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Math Help - Help with Quotient Groups

  1. #1
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    Help with Quotient Groups

    So I really feel lost on Quotient groups, I just dont get the concept. My book gives a simple example...

    ( \mathbb{Z} \oplus \mathbb{Z})/ ( \mathbb{Z} \oplus <0>)

    Could someone explain to me what the construction of this is explicitly and what its structure is?

    Im really hoping that I can get the concept with this example. Thanks
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  2. #2
    Senior Member Shanks's Avatar
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    Sart from the coset!
    can you find all the cosets ? Do you see that it is similar to something we have learned for years?
    Do not be confused by the notation, try to understand what the representation really is.
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  3. #3
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    Thanks for your help.

    But the truth is I just dont see it. I dont really know what the cosets look like.

    Thats why I asked to demonstrate it as an example.

    Thanks in advance
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  4. #4
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    Quote Originally Posted by ElieWiesel View Post
    Thanks for your help.

    But the truth is I just dont see it. I dont really know what the cosets look like.

    Thats why I asked to demonstrate it as an example.

    Thanks in advance

    Well, then try to find a homom. from \mathbb{Z}\oplus\mathbb{Z} to some rather well-known group and s.t. the subgroup \mathbb{Z}\oplus{0} is the kernel...

    Tonio
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  5. #5
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    Look, I appreciate you taking the time to write things.

    But I dont understand the idea of a quotient group from the very beginning.

    The reason I used this example, because It is a problem out of the book. I thought it was complex enough, yet simple enough to demonstrate the idea.
    I need you to tell what im looking at. I need you to tell me what it is i should see when I see this type of notation.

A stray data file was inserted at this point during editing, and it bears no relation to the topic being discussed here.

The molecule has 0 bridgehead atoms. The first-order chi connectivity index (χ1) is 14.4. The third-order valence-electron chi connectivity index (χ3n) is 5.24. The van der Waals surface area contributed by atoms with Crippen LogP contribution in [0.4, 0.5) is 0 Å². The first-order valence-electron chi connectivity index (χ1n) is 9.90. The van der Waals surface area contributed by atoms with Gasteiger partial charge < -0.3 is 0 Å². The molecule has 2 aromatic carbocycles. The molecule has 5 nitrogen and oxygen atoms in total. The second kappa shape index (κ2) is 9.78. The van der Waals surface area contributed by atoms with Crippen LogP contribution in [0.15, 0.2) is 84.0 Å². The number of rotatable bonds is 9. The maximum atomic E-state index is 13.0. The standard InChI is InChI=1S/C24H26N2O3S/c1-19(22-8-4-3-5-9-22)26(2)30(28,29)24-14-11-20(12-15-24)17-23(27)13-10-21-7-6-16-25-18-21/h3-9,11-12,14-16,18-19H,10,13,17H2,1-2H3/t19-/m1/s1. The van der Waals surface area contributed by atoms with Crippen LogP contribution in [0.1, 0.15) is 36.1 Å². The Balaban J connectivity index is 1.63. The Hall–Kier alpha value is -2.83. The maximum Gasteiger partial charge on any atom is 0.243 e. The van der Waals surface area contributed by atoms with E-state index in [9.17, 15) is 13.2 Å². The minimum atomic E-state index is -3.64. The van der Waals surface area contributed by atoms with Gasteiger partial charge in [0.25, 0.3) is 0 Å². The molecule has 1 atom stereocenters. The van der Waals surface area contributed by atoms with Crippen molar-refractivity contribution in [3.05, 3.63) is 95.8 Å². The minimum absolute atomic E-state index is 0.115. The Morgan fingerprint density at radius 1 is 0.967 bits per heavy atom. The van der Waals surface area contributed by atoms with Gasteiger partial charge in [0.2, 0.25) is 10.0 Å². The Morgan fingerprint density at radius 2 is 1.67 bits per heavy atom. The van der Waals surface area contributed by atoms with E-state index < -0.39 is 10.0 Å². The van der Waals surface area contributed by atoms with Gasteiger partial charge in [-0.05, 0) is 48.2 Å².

Please just write what it is. So I can learn from it.
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  6. #6
    MHF Contributor Swlabr's Avatar
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    Quote Originally Posted by ElieWiesel View Post
    Look, I appreciate you taking the time to write things.

    But I dont understand the idea of a quotient group from the very beginning.

    The reason I used this example, because It is a problem out of the book. I thought it was complex enough, yet simple enough to demonstrate the idea.
    I need you to tell what im looking at. I need you to tell me what it is i should see when I see this type of notation.

    Please just write what it is. So I can learn from it.
    Have you covered the 1st Isomorphism Theorem yet? This is a very nice theorem which basically says quotients and homomorphic images are the same thing. Homomorphic images are, in some respects, quite easy to understand, while quotients are not. So, I shall explain what a homomorphic image is, and then you can apply this to quotients.

    Basically, a homomorphic image of a group is another group which preserves all the rules of your previous group (if the pre-image is abelian, so will the image, if ab=c then (a \theta)(b\theta)=c\theta, etc.) However, other we can add other requirements to the group. For instance, if we take a non-abelian group we could force the image to be abelian (formally, we quotient out something called the derived subgroup). If you think about the kernel of this image, aba^{-1}b^{-1} will be in this kernel. So, we have added a restriction to the image - the image is abelian. We can do lots of things - we can, for instance, dictate that every element has finite order.

    However, there are some things you cannot do. Everything must conform to the operations of the group in the pre-image. For instance, if you have an element of order a in the pre-image then it must have an order that divides a in the image.

    Basically, homomorphic images, and thus quotients, restrict the group we are looking at. At least, that is how I look at them.

    I hope I haven't confused you too much.
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